Renin secretion is usually normal in patients with bilateral urinary tract obstruction or obstruction of a solitary functioning kidney. [8] In this condition, renal failure leading to volume expansion is typically present; the elevation in blood pressure is probably volume mediated and resolves with the diuresis following correction of the obstruction.

The plasma renin activity is also typically normal in chronic unilateral obstruction, and the presence of the contralateral healthy kidney prevents both renal failure and fluid retention. [8] Furthermore, relief of the obstruction may not correct the hypertension. These observations suggest that the kidney may have incurred some permanent damage and that the elevation in blood pressure is unrelated to the renal disease.

In women, gynecologic cancers and pregnancy are common causes. As such, among younger patients (aged 20-60 y), the frequency of hydronephrosis is higher in women than in men.

In men, obstruction secondary to prostatic hypertrophy and prostate cancer are the major causes of hydronephrosis. Consequently, among older patients (>60 y), the frequency of hydronephrosis is higher in men than in women.

In young adults, calculi are the most common causes of hydroureter and hydronephrosis.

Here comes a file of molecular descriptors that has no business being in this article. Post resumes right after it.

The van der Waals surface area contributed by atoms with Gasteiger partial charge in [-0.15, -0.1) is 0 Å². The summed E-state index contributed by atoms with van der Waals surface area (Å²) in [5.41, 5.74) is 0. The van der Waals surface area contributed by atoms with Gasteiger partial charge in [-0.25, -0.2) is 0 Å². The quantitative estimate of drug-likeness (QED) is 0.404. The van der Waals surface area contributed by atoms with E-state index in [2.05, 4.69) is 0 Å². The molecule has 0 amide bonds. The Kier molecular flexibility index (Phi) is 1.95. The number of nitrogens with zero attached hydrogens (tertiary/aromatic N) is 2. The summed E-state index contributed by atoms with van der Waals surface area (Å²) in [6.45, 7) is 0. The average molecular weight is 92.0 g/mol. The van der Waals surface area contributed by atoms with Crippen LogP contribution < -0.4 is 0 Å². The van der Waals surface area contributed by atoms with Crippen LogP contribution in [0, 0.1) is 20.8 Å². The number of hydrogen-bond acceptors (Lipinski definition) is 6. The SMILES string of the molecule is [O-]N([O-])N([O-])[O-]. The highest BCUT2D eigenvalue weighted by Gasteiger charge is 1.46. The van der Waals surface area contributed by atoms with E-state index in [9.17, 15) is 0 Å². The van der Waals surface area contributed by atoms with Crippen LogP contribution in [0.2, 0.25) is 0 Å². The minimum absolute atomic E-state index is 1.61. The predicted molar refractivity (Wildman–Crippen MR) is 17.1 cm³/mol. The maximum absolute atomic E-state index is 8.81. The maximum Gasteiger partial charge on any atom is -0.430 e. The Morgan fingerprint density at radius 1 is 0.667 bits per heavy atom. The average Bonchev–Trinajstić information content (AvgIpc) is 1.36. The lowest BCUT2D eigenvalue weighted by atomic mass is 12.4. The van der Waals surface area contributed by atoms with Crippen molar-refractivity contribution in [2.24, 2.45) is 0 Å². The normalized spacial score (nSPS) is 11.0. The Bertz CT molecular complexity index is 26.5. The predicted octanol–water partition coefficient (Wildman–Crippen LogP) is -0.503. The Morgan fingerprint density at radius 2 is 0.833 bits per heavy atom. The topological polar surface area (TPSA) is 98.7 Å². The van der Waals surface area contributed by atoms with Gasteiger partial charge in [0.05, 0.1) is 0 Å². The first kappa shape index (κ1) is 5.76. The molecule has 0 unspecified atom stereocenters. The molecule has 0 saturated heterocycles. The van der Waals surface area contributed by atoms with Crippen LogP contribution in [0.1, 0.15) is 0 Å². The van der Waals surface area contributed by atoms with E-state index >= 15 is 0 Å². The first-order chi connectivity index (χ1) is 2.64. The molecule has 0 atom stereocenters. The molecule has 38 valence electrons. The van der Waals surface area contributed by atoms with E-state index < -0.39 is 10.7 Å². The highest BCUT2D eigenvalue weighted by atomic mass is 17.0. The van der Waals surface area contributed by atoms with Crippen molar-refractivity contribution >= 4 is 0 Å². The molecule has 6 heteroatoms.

In children and in neonates, the relative frequency of the causes of antenatal hydronephrosis has been determined to be as follows:

Transient – 48%

Physiologic -15%

Ureteropelvic junction obstruction – 11%

Vesicoureteral reflux – 9%

Megaureter – 4%

Multicystic dysplastic kidney – 2%

Ureterocele – 2%

Posterior urethral valves – 1%

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Dennis G Lusaya, MD Associate Professor II, Department of Surgery (Urology), University of Santo Tomas Faculty of Medicine and Surgery; Chairman, Institute of Urology, St Luke’s Medical Center; Head of Urology Unit, Benavides Cancer Institute, University of Santo Tomas Hospital, Philippines

Dennis G Lusaya, MD is a member of the following medical societies: American Urological Association, Philippine College of Surgeons, Philippine Medical Association, Philippine Society of Urological Oncology, Philippine Urological Association

Disclosure: Nothing to disclose.